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The Kingdom of God: Why It Matters for You and Me
Of paramount importance is the person and work of Jesus—and the rule and reign of God which he announced, demonstrated and embodied.
The kingdom of God mattered to Jesus.
His first public words were these: The time has come. The kingdom of God has drawn near. Repent and believe the good news (Mark 1:14).
We could say the kingdom of God was to Jesus of paramount importance.
Jesus thought the most important and urgent news anyone could hear had something to do with the arrival of God’s kingdom, now available in his own person. Kingdom translates a Greek term that means “rule or reign.” Think of it as the expression of God’s person, his will, aims, purposes and goals. This was alive in Jesus and explains his stunning work.
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When Jesus announced the presence of God’s action in the midst of ordinary human life, he knew it was the best news humanity could ever hear. The kingdom, just a seed put in public life by Jesus’ announcement, will grow into a strong tree that will bear the fruit of deliverance from the bondage of sin. It will mean healing for one’s body, soul and spirit. It will mean freedom from the error and the malpractices of bad religion.
The story the four Gospel writers tell is one in which Jesus explains the kingdom of God in his teaching, models it in his way of life, and demonstrates it in miraculous deeds of power.
Being the Church as God intended is at its core simply an effort to take Jesus seriously—and pretty much all he talked about was the kingdom of God. Other biblical doctrines and matters of church are important, but what should focus all discipleship and ministry is the person and work of Jesus—and the rule and reign of God which he announced, demonstrated and embodied. The Church is the continuation of the kingdom-movement Jesus started. It has no other agenda.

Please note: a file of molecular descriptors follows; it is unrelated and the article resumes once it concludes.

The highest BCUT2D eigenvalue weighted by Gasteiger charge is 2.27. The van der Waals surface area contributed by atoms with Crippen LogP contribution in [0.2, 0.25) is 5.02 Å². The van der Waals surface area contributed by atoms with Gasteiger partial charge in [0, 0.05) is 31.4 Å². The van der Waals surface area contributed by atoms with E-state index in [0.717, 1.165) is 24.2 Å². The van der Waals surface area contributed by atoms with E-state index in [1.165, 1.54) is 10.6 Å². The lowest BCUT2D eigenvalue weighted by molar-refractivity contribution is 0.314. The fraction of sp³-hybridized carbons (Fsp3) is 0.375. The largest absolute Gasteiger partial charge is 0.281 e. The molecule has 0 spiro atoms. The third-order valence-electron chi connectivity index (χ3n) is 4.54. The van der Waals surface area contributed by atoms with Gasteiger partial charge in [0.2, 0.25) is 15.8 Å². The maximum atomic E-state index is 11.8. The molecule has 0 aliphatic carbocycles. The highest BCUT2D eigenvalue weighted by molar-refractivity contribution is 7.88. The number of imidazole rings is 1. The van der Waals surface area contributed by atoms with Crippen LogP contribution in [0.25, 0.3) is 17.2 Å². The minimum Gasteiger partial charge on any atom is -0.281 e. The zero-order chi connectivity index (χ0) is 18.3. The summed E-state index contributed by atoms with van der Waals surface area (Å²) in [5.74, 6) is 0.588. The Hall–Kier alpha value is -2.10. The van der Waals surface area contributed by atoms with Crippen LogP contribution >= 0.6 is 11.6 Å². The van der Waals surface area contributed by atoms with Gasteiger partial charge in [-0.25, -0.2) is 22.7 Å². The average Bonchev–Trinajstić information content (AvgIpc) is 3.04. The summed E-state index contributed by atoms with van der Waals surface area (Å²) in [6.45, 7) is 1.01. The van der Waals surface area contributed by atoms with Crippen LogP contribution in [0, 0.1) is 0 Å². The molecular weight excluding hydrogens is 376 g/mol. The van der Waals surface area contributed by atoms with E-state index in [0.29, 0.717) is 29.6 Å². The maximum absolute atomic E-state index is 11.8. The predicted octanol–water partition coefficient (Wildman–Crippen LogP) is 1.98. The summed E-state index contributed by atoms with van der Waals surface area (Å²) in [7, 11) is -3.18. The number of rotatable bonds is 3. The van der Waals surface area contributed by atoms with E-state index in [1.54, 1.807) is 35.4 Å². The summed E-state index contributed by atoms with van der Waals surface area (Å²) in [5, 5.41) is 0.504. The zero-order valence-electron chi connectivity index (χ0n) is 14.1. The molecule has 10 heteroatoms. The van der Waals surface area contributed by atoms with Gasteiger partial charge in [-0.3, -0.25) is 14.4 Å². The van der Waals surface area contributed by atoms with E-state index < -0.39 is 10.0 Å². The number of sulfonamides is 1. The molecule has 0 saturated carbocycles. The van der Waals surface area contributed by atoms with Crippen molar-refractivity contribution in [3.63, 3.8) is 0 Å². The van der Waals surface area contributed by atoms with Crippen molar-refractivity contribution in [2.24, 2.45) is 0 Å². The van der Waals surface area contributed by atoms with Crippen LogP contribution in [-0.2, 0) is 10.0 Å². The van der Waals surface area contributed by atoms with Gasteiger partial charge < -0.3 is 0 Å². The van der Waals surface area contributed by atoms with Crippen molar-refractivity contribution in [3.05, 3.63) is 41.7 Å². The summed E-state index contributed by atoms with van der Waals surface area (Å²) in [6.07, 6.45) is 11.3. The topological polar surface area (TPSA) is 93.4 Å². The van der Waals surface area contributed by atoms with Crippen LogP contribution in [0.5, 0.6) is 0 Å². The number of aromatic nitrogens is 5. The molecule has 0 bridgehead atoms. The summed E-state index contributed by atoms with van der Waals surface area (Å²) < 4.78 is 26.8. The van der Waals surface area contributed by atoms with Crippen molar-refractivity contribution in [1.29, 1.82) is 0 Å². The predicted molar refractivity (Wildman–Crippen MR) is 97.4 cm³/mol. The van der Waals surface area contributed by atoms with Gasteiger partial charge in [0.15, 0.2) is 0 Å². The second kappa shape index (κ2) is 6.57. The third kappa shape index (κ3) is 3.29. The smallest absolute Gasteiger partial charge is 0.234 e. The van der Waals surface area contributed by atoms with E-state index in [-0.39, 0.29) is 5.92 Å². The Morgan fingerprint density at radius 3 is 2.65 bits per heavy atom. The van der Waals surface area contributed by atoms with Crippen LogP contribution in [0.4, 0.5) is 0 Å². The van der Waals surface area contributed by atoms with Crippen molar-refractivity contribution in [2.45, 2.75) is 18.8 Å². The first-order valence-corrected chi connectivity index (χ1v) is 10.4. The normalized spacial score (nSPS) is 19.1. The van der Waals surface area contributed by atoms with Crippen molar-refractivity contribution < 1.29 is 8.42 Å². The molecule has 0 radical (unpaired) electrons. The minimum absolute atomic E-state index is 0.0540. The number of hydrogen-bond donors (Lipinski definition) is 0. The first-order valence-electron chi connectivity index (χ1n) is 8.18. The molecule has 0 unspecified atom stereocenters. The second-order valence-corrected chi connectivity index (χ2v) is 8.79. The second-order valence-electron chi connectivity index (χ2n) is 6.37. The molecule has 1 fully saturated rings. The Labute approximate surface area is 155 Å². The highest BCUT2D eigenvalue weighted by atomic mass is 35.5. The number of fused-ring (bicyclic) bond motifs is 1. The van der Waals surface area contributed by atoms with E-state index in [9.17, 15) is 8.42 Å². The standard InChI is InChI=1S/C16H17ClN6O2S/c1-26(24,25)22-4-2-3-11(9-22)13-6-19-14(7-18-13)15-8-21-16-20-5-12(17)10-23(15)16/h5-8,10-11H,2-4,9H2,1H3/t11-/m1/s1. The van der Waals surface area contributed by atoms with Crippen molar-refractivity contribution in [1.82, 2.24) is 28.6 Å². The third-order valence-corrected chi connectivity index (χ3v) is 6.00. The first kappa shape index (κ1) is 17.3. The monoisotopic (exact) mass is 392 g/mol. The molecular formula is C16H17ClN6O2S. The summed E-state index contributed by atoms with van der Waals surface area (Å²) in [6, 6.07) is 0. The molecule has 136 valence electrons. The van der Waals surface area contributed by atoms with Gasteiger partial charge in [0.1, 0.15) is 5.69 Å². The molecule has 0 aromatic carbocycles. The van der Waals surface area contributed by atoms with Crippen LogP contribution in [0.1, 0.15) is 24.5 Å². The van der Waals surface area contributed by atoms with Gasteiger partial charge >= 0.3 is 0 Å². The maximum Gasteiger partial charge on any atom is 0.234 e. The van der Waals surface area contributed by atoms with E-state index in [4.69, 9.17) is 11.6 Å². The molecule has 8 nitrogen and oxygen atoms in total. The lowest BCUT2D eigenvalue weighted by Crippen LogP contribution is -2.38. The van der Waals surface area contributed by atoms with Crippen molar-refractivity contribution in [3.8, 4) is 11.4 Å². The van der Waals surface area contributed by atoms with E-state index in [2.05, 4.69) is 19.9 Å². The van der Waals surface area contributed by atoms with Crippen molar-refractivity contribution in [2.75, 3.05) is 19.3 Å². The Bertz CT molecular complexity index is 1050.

When the kingdom comes up in the Jesus-story, two verbs are usually close by: enter and receive. This means Christian spirituality has as its first practice doing all that we can to enter the realm of God’s action in our life and on the earth, and to be recipients of it. This will entail spiritual practices that position us for reception. I will describe these in a later newsletter, but for now just take a brief inventory:
Can you see God at work in the world?
Do you try to enter and receive?
Why or why not?
Do your efforts seem to work, or are you frustrated?
When our approaches to Christianity put anything other than Jesus’ gospel of the kingdom at the center, we are sure to feel unsatisfied with our progress and frustrated. Maybe even hopeless to the point of giving up.
For the next week, just employ this simple spiritual practice:
Be alert, try to notice God at work in the everyday ordinary things of life. You might feel called to respond in some way—that would be appropriate. But most importantly I want you to come to see that Jesus was right: the kingdom of God has drawn near. We are surrounded by it. Noticing the kingdom among us is the basis and motivation for repenting, for rethinking all your ideas and commitments in life. Noticing God at work is the grounds for the robust belief, the confident faith to which Jesus calls us.
The Kingdom of God Is Never at Risk.
The Church is constantly tempted to engage in hand-wringing because of cultural shifts in the world. I want you to consider this: God is not stumped! There is no situation in which the rule and reign of God cannot overcome attempts to neuter him or cast him and his creative intention aside. God is not thrown off by the sexual revolution of the last 60 years. Our political crises are not “checkmate!” against God’s love, wisdom and power.
From the original fall of humanity to December 2022, God’s rule and reign have been present to, and seeking redemption and healing of, his broken creation. Jesus modeled a kingdom focus for the Church. The role of the Church is to fully differentiate as followers of Jesus while staying connected to non-Christian culture as a non-anxious, healing, justice-seeking presence.
We do this best in the confident knowledge that the kingdom of God is never at risk. If the kingdom, as I said above, is personal—the manifest action of a personal God—how could it ever be at risk? Understandably, we get concerned about things, but God is not nervous about the outcome of the world.
Therefore, we can stand as confident, relaxed, gentle and kind ambassadors of God’s kingdom as we thoughtfully listen to others, help them come to faith and follow Jesus. We join God in the Divine conspiracy to overthrow evil with good (the thesis of Dallas Willard’s The Divine Conspiracy), cooperating with God in the renewal of all things.
As you go about life and work in the kingdom of God, hold close to your heart this certainty: Greater is he that is in you than he that is in the world.
In this difficult time in culture…Peace be with you!
Hear in your heart: Go! As the Father sent me, so I send you…
Receive the capacity and character of God…Be filled with the power of the Spirit!
May these kingdom blessings free us from fearful, defensive and angry interactions. May they rather fund a joyous, humble, and winsome engagement with our world, our neighbors and even our enemies.